WRUR 88.5 Different Radio

John Myers

Since 2017, John Myers has been the producer of NPR's World Cafe, which is produced by WXPN at the University of Pennsylvania in Philadelphia. Previously he spent about eight years working on the other side of Philly at WHYY as a producer on the staff of Fresh Air with Terry Gross. John was also a member of the team of public radio veterans recruited to develop original programming for Audible and has worked extensively as a freelance producer. His portfolio includes work for the Eastern State Penitentiary Historic Site, The Association for Public Art and the radio documentary, Going Black: The Legacy of Philly Soul Radio. He's taught radio production to preschoolers and college students and, in the late 90's, spent a couple of years traveling around the country as a roadie for the rock band Huffamoose.

Glen Hansard has a new album, but not the album he initially intended on making. Glen wrote much of the album while staying at a monastery in Paris. The record was initially supposed to be a simple, acoustic album. But, that changed after a chance jam session with Persian musicians.

Cautious Clay makes magnetic and cool R&B that features his honeyed voice and his skills on the saxophone. The first instrument he picked up as a kid was the flute, all thanks to a case of mistaken instrument identity that involves the movie Aladdin.

Dried animal bones, thrift store cutlery, gas cans, baby shoes and yes, a suitcase. Matt Lorenz, who records as The Suitcase Junket, has turned all these found objects and more into a one-man band setup unlike anything we've ever seen.

These guests represent the definition of a family band. Susan Tedeschi and Derek Trucks formed Tedeschi Trucks Band after they got married and had kids. They curated this collective of some of the finest musicians around who have been living together on tour for long enough that they count as relatives.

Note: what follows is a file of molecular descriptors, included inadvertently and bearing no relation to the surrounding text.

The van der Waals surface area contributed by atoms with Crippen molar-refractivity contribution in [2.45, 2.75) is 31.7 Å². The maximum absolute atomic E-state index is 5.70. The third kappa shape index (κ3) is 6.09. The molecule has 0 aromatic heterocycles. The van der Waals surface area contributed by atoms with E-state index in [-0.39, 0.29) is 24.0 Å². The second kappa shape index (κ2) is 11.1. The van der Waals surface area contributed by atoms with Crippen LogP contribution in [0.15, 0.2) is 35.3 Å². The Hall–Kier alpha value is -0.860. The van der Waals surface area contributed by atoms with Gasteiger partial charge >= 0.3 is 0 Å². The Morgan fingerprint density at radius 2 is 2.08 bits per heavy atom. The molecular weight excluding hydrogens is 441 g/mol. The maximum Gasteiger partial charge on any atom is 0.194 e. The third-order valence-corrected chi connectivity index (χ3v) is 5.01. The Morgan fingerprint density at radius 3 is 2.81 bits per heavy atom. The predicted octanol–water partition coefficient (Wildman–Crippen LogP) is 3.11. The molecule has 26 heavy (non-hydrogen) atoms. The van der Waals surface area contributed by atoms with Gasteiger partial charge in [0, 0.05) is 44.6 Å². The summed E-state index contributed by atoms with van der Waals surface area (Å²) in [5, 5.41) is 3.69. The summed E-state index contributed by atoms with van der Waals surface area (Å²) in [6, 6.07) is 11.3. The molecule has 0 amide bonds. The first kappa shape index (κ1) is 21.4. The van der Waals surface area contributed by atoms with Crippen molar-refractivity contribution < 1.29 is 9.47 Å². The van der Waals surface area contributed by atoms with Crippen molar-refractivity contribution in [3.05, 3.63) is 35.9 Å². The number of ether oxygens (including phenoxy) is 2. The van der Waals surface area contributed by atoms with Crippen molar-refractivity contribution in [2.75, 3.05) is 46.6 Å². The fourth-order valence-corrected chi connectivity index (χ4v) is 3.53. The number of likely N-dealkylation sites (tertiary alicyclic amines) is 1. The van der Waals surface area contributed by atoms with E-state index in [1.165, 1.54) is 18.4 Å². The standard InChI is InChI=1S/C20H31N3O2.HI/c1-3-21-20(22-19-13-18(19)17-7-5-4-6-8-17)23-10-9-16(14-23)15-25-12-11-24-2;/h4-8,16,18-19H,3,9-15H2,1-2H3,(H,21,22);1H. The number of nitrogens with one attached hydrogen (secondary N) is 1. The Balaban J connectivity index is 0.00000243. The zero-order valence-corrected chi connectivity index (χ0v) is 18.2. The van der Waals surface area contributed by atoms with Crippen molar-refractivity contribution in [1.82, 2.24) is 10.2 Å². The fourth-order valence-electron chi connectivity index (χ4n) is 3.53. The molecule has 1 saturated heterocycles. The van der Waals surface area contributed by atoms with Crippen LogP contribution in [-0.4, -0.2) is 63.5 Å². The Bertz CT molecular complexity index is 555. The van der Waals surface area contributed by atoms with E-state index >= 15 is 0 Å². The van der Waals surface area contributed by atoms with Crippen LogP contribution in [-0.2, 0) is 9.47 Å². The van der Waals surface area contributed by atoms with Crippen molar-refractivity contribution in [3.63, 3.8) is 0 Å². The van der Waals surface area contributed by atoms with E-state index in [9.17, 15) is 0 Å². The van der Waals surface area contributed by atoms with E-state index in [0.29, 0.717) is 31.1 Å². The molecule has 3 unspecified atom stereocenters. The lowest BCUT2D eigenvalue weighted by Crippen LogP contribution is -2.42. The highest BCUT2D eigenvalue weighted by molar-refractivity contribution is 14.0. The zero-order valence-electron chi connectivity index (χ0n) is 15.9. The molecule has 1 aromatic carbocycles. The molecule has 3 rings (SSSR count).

Karl Denson has one of the coolest side gigs in the world. In 2015, he took over for Bobby Keys as the saxophonist for The Rolling Stones. In his day job however, he's the leader of Karl Denson's Tiny Universe, a fusion of funk, jazz, soul, and rock.

When Lucie Silvas first visited Nashville after a decade of navigating the music industry on her own in the United Kingdom, her first reaction was: "I feel like someone is playing trick on me or something". Lucie couldn't believe the tight-knit community of supportive songwriters she found, and what she intended as a short stay turned into her new home.

What do you think of when you think of a Piano bar? Is it Billy Joel's "Piano Man?" There's always been something that made me slightly uncomfortable about the piano man, and don't even get me started on dueling pianos. But my guest, Robert Ellis, who dressed in an all-white tuxedo for the occasion, has an answer.

It's one thing to meet someone who's talented, but it's a trip to meet someone like Northern Ireland's Naomi Hamilton, who makes music (and art) as Jealous of the Birds. Naomi has a knack for slicing up genres and making music that sounds homemade and tiny, but also explosive and bombastic. She studied English and creative writing at Queens University Belfast and uses her love of language to great effect when crafting songs for the band.

Maggie Rogers is having a moment. Her debut full-length album, Heard It in a Past Life, came out in January. She's been crushing late-night TV performances, including Saturday Night Live and The Late Show with Stephen Colbert. And good luck getting tickets to her North American shows: She's sold out all over the place.

The rules of musical gravity don't apply for the spirited saxophonist, composer and producer Kamasi Washington. Washington's roots are in jazz, but he can turn his saxophone into a soaring bird or a spaceship, a howling wolf or a karate kick.

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